Local Research: Zika's Impact on Pregnant Women May be Worse than Believed

Research done partly in San Antonio indicates that the unnoticed impact of the Zika virus on pregnant women may be far worse that first thought, News Radio 1200 WOAI reports.

Zika, which is carried by mosquitoes, first became a concern in Texas after a series of cases in Brazil produced a large spike in babies born with the birth defect called 'microcephaly,' which is an abnormality in the brain that can lead to sensory defects and blindness.

But now, the National Primate Research Center branch in San Antonio, which is a unit of the Texas Biomedical Research Institute, has determined a potential connection between Zika and an increased risk of stillbirth and miscarriaige.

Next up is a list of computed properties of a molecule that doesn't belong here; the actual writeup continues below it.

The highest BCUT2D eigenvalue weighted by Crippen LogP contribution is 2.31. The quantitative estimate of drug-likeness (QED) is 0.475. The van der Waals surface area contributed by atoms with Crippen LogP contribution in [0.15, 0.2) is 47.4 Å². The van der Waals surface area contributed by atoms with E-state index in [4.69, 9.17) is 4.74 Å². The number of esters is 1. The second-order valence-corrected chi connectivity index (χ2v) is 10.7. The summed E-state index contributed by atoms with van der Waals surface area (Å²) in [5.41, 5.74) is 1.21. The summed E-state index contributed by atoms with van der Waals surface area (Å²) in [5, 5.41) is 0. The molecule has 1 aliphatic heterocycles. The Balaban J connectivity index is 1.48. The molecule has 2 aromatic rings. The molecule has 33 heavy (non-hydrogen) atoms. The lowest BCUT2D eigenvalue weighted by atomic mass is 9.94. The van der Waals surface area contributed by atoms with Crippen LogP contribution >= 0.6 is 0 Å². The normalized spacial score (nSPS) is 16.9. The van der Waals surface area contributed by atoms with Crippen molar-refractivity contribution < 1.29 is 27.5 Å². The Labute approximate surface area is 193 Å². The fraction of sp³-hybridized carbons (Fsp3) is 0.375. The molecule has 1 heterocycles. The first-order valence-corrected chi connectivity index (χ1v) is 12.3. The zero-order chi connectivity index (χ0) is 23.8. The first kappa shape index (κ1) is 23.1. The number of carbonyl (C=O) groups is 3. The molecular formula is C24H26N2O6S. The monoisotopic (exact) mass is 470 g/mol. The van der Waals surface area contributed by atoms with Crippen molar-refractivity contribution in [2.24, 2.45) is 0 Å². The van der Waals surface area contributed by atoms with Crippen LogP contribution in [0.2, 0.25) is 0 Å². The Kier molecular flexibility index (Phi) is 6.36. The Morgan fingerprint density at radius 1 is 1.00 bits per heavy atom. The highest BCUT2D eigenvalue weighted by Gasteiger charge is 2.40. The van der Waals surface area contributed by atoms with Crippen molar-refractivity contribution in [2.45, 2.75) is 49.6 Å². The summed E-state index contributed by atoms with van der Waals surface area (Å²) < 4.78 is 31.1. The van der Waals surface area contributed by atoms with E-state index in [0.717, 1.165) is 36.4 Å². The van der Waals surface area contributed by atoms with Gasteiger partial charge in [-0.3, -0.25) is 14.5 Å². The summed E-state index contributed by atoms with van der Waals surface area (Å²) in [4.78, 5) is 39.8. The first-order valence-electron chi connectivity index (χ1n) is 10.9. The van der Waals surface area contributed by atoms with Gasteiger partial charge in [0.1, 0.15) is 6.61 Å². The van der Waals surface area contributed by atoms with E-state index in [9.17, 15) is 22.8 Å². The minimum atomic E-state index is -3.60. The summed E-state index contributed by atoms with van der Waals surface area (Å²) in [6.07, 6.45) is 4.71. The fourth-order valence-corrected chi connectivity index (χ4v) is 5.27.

"This is an important study where all of the primate centers collaborated to provide enough data and information to further our understanding of Zika's effect on pregnancy," said Scientist Jean Patterson, Ph.D., of Texas Biomed.

There have been a handful of Zika cases reported in Texas over the past three summers, but the disease is still a major threat, especially to the southern part of the state, and individuals, especially pregnant women, are encouraged to take precautions against mosquitos.

A study published in the journal Nature Medicine shows primates which had been exposed to the Zika virus experienced higher levels of miscarriage and stillbirth.  The authors conclude "the high rates of fetal loss among ZIKV infected non-human primate pregnancies raises concern that Zika-associated pregnancy loss in humans may be more frequent than currently thought.

"In several south Texas counties, OB-GYNs are urged to test pregnant women at least three times during their pregnancies for any indications of Zika related symptoms.

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